Out of fear of his future political activities and his overconfident personality, the senators of Rome, including Caesar's best friend Brutus, created a conspiracy to assassinate him to stop him from obtaining absolute power over the Roman Empire. On the Ides of March, Julius Caesar was assassinated by Roman senators because of what they thought Caesar would do with his power. William Shakespeare illustrated an unjustified assassination
NAME – AKUL KHANNA PROFESSOR – KANIKA DANG ENGLISH THESIS PAPER DATE -2ND NOVEMBER 2015 MARK ANTONY’S DEVELOPMENT IN JULIUS CEASAR In the year 44 BC the powerful empire of Rome had lost its ruler due to the assassination led by the senators and Julius Caesar’s brother Brutus. Caesar’s death was a huge setback for Rome and its people and the whole empire was in utter chaos. Mark Antony a very noble, loyal and affectionate friend of Caesar. Following Caesar’s demise, Antony sought out to avenge his fallen friend; to defeat Brutus and the other conspirators. However, his endeavour made him the ultimate ruler at the end.
He had killed Pompey a political rival. This allowed Caesar to eliminate the political opposition that could topple his plans. However, in order to completely remove any sources of military resistance, Caesar needed to kill the sons of Pompey as well, “That [Caesar] comes in triumph over Pompey’s blood!” (1.1 51-52 Julius Caesar). Also Caesar sought to turn the allies of Pompey into his friends (namely Brutus, whom Caesar viewed as a friend), and allowed them to reach positions of power under his
“Brutus and Caesar: What should be in that ‘Caesar’?/ Why should that name be sounded more than yours?/ Write them together, yours is as fair a name;” (I.ii.235-237) Cassius’ says because he wants to get Brutus to question why Caesar has become so popular and powerful, and why he deserves it more than anyone else. He wishes to build Brutus up, convincing Brutus that he is just as beloved and trusted by the people, and has the same influence Caesar does. Ultimately, he wants to persuade Brutus that he deserves as much power as Caesar has. Cassius uses another metaphor while speculating about how Caesar gained so much power and influence, just after he has finished talking about Brutus’ equality to Caesar. “Upon what meat doth this our Caesar feed,/ That he is grown so great?” (I.ii.240-241) He does this to make Brutus question why Caesar is so powerful and if he has something special that makes him a better ruler than Brutus.
“I thrice presented him a kingly crown, Which he did thrice refuse: was this ambition?” (3.2. Line 99-100). Antony is stating facts right now, he reminds the crowd of how they loved Caesar so much, that they were willing to just him the crown. He also reminds them that Caesar refused the crown and asks if that is ambition because it is not. Logos justs adds to all of the other techniques he used to win over the crowd and make then into a the mob that Antony
The crowd reflects on Antony’s inquiry for a moment and then cry out in defense of Caesar and his honorability. They believe that Antony and Caesar’s ploy to help Caesar get the crown was actually an act of altruism and devotion to the Roman Republic. Antony knows the truth, but he also is aware that the crowd’s undesired reaction toward Caesar denying the crown can now be used to paint Caesar in a good light. By bringing this event to the forefront of the plebeians’ mind, he is able to remind them of the admirable, though not real, characteristics Caesar had rather than the unpleasant ones Brutus had previously mentioned. Not only do they have a greater appreciation for Caesar, they also are beginning to doubt the credibility and motives of Brutus and the other conspirators.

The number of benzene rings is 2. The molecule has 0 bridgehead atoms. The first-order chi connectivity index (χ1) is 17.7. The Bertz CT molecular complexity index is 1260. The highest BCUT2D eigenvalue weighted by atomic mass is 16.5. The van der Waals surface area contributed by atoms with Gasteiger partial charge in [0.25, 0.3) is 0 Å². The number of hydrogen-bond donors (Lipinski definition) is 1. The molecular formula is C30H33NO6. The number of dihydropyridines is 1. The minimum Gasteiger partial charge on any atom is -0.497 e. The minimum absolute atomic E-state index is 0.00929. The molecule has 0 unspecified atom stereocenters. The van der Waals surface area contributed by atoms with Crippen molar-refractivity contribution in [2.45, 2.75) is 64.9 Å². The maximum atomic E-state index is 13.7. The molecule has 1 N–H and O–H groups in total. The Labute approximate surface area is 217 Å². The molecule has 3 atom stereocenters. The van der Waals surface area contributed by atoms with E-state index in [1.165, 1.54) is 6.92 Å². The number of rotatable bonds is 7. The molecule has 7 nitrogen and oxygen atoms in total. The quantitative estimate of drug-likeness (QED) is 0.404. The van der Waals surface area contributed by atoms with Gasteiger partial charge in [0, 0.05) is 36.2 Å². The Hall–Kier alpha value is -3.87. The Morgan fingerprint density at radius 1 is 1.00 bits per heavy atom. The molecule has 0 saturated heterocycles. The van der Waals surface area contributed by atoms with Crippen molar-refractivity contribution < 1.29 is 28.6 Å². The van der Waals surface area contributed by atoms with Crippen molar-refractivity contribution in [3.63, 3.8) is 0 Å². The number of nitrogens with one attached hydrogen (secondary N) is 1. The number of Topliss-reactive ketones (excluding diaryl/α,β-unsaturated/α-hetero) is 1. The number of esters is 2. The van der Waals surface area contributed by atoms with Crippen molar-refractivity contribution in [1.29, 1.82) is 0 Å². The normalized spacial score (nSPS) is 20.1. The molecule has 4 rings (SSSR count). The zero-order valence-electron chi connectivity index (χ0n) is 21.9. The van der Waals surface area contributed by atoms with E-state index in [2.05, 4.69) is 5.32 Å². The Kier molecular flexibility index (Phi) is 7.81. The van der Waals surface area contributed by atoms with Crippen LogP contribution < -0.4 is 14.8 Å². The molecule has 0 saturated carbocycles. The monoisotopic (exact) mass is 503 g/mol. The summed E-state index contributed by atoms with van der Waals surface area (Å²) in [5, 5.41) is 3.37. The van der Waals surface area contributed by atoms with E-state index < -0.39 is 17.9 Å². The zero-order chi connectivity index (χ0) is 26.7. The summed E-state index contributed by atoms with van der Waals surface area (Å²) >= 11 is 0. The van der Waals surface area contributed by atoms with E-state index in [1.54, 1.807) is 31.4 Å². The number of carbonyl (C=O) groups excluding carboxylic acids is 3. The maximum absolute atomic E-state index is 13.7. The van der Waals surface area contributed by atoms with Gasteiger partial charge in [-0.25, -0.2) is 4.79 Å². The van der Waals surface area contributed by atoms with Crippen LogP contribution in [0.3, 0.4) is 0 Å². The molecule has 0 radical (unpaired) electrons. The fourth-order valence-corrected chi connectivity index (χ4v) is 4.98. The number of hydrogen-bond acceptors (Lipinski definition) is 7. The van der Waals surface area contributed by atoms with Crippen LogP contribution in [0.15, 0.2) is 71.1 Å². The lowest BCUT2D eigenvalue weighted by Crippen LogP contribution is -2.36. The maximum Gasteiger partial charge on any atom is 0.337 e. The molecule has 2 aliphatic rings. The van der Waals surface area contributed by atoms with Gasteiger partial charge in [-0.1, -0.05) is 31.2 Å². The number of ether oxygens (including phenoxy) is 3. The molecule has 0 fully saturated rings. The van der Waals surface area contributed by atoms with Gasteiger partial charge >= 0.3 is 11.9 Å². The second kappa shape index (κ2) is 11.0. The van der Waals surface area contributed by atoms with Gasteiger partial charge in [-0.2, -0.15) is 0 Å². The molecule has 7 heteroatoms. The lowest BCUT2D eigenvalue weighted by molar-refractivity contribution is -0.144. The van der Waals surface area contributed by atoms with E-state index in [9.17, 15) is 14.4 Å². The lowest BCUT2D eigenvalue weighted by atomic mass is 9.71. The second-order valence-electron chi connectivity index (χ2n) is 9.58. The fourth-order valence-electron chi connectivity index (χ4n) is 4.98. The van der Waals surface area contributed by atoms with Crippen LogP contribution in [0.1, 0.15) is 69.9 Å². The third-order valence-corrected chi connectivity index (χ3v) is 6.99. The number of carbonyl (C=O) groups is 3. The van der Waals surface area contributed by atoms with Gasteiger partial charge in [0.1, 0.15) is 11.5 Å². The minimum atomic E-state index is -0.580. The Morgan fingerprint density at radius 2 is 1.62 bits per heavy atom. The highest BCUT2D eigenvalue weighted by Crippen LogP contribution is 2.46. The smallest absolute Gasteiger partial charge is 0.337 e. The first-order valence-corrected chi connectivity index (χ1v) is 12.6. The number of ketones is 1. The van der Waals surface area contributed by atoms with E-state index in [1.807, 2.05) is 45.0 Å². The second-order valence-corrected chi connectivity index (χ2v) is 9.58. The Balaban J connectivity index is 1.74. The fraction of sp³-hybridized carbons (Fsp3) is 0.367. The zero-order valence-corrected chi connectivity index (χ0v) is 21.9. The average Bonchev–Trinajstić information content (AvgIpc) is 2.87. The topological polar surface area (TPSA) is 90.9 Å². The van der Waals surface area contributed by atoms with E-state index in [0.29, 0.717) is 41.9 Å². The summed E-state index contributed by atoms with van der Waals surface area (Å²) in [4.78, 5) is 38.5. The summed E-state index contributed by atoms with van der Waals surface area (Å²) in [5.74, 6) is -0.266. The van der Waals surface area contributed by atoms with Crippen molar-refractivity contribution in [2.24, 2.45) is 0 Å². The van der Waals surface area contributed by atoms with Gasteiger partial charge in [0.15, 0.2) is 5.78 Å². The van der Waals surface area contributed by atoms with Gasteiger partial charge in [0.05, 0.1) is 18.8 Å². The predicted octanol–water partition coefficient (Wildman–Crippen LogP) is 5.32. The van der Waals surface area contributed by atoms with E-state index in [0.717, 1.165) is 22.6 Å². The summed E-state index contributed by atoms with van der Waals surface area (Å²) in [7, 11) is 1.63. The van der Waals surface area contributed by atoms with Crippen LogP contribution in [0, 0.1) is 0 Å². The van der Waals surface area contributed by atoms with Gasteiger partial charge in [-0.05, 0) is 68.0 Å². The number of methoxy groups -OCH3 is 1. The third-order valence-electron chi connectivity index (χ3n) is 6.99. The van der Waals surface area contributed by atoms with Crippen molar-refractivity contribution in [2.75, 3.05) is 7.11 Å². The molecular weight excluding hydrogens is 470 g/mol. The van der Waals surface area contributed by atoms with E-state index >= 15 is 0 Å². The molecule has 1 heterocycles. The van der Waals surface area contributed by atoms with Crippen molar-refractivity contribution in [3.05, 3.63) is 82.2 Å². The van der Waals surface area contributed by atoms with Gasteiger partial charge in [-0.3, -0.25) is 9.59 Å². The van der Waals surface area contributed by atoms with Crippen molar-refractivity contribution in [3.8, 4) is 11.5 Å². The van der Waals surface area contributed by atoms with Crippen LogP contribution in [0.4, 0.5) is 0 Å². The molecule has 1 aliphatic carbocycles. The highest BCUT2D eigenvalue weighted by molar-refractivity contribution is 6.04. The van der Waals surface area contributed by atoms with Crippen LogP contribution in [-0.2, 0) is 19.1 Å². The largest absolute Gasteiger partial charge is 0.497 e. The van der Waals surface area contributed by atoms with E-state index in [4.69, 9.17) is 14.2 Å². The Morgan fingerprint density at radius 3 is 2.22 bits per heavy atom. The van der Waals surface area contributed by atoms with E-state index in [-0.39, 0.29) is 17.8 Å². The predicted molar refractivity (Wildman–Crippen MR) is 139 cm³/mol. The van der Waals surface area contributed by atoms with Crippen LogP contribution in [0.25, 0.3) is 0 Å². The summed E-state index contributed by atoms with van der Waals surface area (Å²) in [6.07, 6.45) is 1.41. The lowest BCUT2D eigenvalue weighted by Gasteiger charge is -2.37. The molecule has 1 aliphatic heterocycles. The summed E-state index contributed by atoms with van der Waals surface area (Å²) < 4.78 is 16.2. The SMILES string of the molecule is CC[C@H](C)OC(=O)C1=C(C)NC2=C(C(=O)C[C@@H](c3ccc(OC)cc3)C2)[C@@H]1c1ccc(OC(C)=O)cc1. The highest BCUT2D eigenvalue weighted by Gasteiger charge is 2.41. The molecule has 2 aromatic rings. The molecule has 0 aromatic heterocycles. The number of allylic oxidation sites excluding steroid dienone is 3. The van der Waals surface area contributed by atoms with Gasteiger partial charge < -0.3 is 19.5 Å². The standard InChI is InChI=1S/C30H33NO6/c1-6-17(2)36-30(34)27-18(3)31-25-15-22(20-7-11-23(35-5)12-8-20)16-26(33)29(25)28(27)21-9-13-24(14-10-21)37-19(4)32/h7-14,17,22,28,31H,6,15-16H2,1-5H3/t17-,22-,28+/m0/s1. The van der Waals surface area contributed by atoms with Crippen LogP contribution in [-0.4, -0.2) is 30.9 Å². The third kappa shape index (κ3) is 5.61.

“The fact is that a man who wants to act virtuously in every way necessarily comes to grief among so many who are not virtuous” (Machiavelli 6). Indeed, Brutus is a symbol of idealism in the play. He acts virtuously to cover up the assassination accordingly to his perspective, where he compares the assassination to a rite, and Caesar’s dead body to a holy article. Further more, Brutus consistently doubted himself whether the assassination was an ethical thing or not. “Caesar, now be still: I kill’d not thee with half so good a will” (5.5.56-57).
Have you ever wondered about the play Julius Caesar? You know, like about the characters and who they really were? This will help you understand the similarities and differences of the characters, Mark Antony and Brutus, in the play Julius Caesar by William Shakespeare. Together they had few similarities and a lot of differences. It’s easiest to tell you a few similarities first.
For example, Antony convinces the crowd that Caesar was a good man and they should all kill Brutus for what he has done to their “great leader.” Antony says in his speech to the citizens of Rome, “Ambition should be made of sterner stuff. Yet Brutus says he was ambitious; and Brutus is an honorable man.” Antony is smart and uses his brain to get what he wants, but Brutus on the other hand, is very naive. Brutus is naive because he spoke to the citizens’ emotions and not to what he wants them think like Antony did. Brutus wants the crowd to be happy that Caesar is dead. Which they are, but Antony convinces them not to be.
Cicero’s On Duties defends republican government because it serves the whole community. He stresses that honorable rulers must benefit the people. Ruling “for the sake of pre-eminence” leads one astray (On Duties, 11). In contrast, Shakespeare’s Julius Caesar chronicles the dissolution of a republican government, as the play ends with the rise of imperial Rome. This ending helps depict the power of the elites.